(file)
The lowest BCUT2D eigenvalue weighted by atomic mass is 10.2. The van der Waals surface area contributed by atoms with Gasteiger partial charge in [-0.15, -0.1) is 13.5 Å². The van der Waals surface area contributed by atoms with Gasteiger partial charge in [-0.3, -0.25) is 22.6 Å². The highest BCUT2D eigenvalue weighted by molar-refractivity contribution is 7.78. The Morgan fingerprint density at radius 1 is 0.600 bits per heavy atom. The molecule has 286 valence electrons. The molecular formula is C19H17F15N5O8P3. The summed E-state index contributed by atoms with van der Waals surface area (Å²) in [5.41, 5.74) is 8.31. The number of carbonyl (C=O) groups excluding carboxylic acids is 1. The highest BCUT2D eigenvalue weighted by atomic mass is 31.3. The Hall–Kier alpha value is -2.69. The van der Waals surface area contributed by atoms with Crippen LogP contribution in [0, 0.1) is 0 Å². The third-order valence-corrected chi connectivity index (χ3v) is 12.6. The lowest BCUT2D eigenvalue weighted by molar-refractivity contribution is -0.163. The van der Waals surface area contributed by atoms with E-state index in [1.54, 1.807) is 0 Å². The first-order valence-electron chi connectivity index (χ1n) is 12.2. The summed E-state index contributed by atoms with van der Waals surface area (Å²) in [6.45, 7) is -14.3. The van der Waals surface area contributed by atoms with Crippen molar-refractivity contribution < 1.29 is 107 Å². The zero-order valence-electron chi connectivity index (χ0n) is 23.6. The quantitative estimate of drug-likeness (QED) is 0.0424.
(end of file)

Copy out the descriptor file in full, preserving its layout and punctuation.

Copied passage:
The lowest BCUT2D eigenvalue weighted by atomic mass is 10.2. The van der Waals surface area contributed by atoms with Gasteiger partial charge in [-0.15, -0.1) is 13.5 Å². The van der Waals surface area contributed by atoms with Gasteiger partial charge in [-0.3, -0.25) is 22.6 Å². The highest BCUT2D eigenvalue weighted by molar-refractivity contribution is 7.78. The Morgan fingerprint density at radius 1 is 0.600 bits per heavy atom. The molecule has 286 valence electrons. The molecular formula is C19H17F15N5O8P3. The summed E-state index contributed by atoms with van der Waals surface area (Å²) in [5.41, 5.74) is 8.31. The number of carbonyl (C=O) groups excluding carboxylic acids is 1. The highest BCUT2D eigenvalue weighted by atomic mass is 31.3. The Hall–Kier alpha value is -2.69. The van der Waals surface area contributed by atoms with Crippen LogP contribution in [0, 0.1) is 0 Å². The third-order valence-corrected chi connectivity index (χ3v) is 12.6. The lowest BCUT2D eigenvalue weighted by molar-refractivity contribution is -0.163. The van der Waals surface area contributed by atoms with E-state index in [1.54, 1.807) is 0 Å². The first-order valence-electron chi connectivity index (χ1n) is 12.2. The summed E-state index contributed by atoms with van der Waals surface area (Å²) in [6.45, 7) is -14.3. The van der Waals surface area contributed by atoms with Crippen molar-refractivity contribution < 1.29 is 107 Å². The zero-order valence-electron chi connectivity index (χ0n) is 23.6. The quantitative estimate of drug-likeness (QED) is 0.0424.